12. Each Busulfan-treated mouse testis will be filled with only 10-15 μl of cell suspension. Due to potential waste and leakage, aim to have 30-50 μl per testis.

4. Transplantation procedure (Figure 1)

  1. Anaesthetize recipients following approved protocols.
  2. Place in dorsal recumbency and surgically prepare the abdominal area. Make a ~1cm midline abdominal incision to expose the abdominal wall. Lift abdominal wall by using small forceps at the point of the white line to avoid accidentally injuring abdominal organs, and proceed to make a ~0.5 cm incision at the midline of the abdominal wall to expose the peritoneal cavity.
  3. Use one iris forceps to hold the abdominal wall, and use another pair of iris forceps to search for the fat pads attached to the epididymis and testis in the peritoneal cavity. Gently pull the fat pad out until the testis is exteriorized and the testicular artery and epididymis are clearly visible. Work on one testis at a time.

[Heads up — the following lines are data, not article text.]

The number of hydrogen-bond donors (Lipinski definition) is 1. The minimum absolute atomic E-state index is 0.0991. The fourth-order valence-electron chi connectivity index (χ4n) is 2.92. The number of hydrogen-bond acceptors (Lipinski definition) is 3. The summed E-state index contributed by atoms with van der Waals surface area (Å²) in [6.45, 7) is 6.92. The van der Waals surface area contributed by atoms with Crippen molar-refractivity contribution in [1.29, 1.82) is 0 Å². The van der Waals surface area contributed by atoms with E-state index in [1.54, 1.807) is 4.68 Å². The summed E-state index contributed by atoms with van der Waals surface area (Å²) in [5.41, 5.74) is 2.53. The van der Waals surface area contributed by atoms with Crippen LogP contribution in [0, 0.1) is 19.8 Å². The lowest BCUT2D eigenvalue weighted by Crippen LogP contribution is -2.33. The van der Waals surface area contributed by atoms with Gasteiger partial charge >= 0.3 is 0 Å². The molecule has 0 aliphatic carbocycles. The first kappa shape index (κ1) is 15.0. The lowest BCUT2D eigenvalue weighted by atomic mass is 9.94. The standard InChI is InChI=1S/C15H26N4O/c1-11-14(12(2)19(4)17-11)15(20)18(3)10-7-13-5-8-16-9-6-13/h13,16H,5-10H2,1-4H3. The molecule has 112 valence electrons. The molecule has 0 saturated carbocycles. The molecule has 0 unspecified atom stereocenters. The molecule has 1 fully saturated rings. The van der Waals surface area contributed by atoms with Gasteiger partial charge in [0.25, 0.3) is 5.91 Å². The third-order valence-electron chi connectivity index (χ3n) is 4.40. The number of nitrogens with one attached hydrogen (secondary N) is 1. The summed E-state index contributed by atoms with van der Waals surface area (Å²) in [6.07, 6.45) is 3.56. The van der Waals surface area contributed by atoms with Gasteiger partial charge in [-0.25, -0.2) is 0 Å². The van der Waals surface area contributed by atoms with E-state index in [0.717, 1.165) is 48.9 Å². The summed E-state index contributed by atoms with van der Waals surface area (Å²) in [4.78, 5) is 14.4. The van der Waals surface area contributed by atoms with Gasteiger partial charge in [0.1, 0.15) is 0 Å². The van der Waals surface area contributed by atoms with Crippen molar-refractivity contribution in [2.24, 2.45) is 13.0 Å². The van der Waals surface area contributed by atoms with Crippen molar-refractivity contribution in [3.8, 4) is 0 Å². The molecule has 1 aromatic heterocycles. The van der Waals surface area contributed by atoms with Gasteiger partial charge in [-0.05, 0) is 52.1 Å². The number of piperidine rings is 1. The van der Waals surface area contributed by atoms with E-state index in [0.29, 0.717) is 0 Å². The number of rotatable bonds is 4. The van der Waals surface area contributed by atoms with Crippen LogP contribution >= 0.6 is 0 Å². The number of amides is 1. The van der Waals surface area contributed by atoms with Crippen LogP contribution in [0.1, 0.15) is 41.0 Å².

4. Place a thin sterile drape made from autoclaved index cards underneath the fat pad/testis for better visual identification (optional). The drape also works to absorb fluid.
  5. Add a drop of Trypan Blue dye into the cell suspension and carefully load the cell suspension into the polyethylene tubing connected to a 1 ml syringe. Attach the pulled pipette into the tubing and gently force the cell suspension into the pipette by applying pressure to the syringe.
  6. Identify the efferent ducts (that connect the testis to the epididymis) and gently remove fat tissue around the ducts. Work carefully as the ducts and the membrane around them are translucent.
  7. Carefully insert the pipette into a duct in the bundle of efferent ducts, gently thread a few mm toward the testis.
  8. While avoiding moving the injection pipette, reach for the syringe, gently depress the plunger of the syringe to ensure that the suspension flows into the rete testis and seminiferous tubules begin to fill.
  9. The injection rate and flow of cell suspension is regulated by thumb pressure. Avoid sudden increase in pressure; monitor the movement of suspension in tubules.
  10. Stop the injection when almost all surface tubules have been filled before the testis starts to become ischemic.